“None of us grown-ups are your parents, the Corps is,” Ms. Izawa told the children, as gently as they could. Yet no matter how nice the grown-ups were, it did little to erase their sense of loss, and longing for their former nannies. Only Emily’s weekly visits from her parents remained constant. Victor didn't even have that.

            One night, Emily decided to run away back to her old cadre house. There was no longer a night nanny – if the children needed anything, they had to page one of the teachers keeping watch over the whole 6-10 complex. Emily had no trouble slipping out the door in the middle of the night and running barefoot across the grass, dirt and duracrete to her old home. Under the moonlight blanketing the sleeping campus, she ran from house to house, peeking in the windows, trying to find Ms. O'Brien and Ms. Wu. One of them had to be awake, she knew. The windows were a too high – she had to jump and climb to get even a quick peek into some of the houses. She saw some of the other nannies, but not her nannies.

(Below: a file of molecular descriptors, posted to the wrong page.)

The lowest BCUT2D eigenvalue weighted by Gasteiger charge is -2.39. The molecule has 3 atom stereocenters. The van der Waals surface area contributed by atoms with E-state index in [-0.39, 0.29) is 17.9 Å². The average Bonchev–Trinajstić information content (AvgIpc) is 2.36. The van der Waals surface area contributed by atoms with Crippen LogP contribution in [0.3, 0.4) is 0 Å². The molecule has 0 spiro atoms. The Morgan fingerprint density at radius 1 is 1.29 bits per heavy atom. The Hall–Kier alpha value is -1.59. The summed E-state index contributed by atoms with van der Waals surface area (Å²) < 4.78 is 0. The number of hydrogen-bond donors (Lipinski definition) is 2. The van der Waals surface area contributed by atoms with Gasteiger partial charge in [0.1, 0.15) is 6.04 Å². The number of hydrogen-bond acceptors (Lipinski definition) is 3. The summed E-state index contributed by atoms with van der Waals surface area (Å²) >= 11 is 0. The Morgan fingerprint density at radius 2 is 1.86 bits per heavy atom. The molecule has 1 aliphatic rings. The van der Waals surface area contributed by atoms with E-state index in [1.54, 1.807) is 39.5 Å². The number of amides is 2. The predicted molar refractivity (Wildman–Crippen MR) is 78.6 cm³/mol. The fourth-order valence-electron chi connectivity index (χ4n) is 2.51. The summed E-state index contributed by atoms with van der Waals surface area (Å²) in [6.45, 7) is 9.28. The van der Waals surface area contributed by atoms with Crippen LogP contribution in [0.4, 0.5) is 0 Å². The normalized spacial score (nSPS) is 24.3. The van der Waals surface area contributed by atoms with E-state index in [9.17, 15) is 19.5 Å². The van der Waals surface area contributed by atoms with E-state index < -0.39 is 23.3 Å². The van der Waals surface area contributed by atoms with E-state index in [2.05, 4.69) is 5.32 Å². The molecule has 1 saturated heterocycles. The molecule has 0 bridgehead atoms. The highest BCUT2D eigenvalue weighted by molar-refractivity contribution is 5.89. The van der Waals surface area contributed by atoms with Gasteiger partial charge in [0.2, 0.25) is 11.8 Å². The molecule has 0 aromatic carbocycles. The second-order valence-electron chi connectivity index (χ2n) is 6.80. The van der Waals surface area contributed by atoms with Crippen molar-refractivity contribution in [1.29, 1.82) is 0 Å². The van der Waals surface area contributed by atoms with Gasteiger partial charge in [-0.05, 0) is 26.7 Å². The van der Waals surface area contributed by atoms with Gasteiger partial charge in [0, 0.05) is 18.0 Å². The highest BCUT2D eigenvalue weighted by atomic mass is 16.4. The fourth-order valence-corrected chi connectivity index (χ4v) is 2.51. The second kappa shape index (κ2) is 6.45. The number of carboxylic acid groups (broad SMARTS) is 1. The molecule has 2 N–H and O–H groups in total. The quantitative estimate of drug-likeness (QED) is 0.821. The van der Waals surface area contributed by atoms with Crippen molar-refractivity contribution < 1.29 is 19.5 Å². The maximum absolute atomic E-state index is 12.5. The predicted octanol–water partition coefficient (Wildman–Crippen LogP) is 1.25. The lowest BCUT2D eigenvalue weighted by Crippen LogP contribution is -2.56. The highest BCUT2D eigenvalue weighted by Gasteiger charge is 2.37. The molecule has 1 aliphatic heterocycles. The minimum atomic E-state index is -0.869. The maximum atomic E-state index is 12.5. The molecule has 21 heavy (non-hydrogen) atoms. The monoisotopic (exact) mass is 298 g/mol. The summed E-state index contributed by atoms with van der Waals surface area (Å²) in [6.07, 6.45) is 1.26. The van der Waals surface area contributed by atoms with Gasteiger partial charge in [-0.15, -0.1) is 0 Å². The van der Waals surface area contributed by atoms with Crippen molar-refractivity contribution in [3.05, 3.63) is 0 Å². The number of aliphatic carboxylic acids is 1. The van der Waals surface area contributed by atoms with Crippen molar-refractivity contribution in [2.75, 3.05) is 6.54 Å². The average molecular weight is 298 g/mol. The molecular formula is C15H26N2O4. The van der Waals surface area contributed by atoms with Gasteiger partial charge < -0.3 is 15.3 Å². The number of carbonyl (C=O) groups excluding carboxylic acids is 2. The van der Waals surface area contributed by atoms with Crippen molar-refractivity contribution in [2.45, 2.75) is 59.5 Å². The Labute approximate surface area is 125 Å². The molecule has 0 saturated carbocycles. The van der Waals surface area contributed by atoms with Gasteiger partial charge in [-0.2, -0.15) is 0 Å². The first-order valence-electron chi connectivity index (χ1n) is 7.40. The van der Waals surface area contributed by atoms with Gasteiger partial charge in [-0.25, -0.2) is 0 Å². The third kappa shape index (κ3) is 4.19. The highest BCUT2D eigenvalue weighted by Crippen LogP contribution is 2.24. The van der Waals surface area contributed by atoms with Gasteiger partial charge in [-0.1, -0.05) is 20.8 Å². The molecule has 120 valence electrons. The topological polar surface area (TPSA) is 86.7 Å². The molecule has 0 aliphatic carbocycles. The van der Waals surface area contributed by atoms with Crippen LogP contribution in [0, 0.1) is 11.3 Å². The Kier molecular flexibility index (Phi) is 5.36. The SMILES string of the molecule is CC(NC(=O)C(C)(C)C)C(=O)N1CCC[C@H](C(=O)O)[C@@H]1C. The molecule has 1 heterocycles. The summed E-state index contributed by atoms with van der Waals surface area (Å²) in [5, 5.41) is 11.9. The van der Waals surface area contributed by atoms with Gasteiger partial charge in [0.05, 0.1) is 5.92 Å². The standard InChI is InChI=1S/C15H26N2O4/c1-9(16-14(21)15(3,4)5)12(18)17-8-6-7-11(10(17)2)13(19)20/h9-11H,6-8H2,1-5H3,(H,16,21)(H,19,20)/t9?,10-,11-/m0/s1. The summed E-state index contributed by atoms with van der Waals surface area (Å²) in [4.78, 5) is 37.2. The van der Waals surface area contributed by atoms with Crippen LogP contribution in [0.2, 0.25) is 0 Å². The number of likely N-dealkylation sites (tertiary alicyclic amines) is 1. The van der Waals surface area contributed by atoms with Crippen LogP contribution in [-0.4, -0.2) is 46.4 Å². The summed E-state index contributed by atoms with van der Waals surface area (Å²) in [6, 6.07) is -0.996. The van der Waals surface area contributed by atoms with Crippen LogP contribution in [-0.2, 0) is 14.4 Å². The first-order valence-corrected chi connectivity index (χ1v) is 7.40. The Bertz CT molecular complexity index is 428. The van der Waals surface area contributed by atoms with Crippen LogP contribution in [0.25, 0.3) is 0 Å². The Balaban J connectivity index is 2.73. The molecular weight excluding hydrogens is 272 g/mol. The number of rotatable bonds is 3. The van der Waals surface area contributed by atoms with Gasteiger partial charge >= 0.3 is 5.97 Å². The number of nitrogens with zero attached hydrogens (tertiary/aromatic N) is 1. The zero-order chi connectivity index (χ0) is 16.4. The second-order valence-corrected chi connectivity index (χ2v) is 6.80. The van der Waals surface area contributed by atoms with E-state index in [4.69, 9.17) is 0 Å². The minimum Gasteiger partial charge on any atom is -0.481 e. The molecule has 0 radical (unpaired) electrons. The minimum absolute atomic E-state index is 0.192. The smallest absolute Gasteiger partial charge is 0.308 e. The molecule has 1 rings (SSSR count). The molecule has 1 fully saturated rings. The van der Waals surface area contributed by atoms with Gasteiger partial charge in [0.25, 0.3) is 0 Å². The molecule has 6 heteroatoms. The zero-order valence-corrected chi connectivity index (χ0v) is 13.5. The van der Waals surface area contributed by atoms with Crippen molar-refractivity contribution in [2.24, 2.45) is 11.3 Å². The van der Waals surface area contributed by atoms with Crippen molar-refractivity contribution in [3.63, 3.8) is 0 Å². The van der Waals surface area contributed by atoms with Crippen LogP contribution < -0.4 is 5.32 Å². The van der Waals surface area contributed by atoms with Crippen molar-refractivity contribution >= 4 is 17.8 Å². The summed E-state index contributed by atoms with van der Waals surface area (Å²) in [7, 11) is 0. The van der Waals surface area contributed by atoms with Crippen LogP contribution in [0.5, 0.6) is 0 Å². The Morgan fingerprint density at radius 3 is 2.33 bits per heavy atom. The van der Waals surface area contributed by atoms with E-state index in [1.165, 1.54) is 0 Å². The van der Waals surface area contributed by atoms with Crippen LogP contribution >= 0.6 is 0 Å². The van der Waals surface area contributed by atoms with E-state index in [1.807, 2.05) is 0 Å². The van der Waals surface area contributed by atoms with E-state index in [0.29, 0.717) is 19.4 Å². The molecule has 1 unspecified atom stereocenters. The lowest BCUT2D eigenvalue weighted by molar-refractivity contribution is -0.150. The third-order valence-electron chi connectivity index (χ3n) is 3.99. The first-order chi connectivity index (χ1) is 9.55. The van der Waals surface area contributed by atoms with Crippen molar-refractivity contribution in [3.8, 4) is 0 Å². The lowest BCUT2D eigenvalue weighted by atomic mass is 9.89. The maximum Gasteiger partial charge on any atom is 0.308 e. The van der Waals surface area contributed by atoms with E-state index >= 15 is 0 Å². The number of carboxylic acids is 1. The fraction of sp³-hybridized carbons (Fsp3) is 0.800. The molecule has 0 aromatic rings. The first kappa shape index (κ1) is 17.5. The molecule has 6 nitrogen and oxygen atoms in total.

When she finally found the house she used to live in, her nannies weren’t there. What if they’d left the school entirely? she wondered. Terror set in, clamping in her belly like a tight knot. She’d occasionally seen her old nannies across the campus during recreation time, but hadn’t spotted either of them in over a week. What if they’d been sent away? Emily knew there were other schools, both on Earth, and out in the colonies. What if they’d been sent way out into space?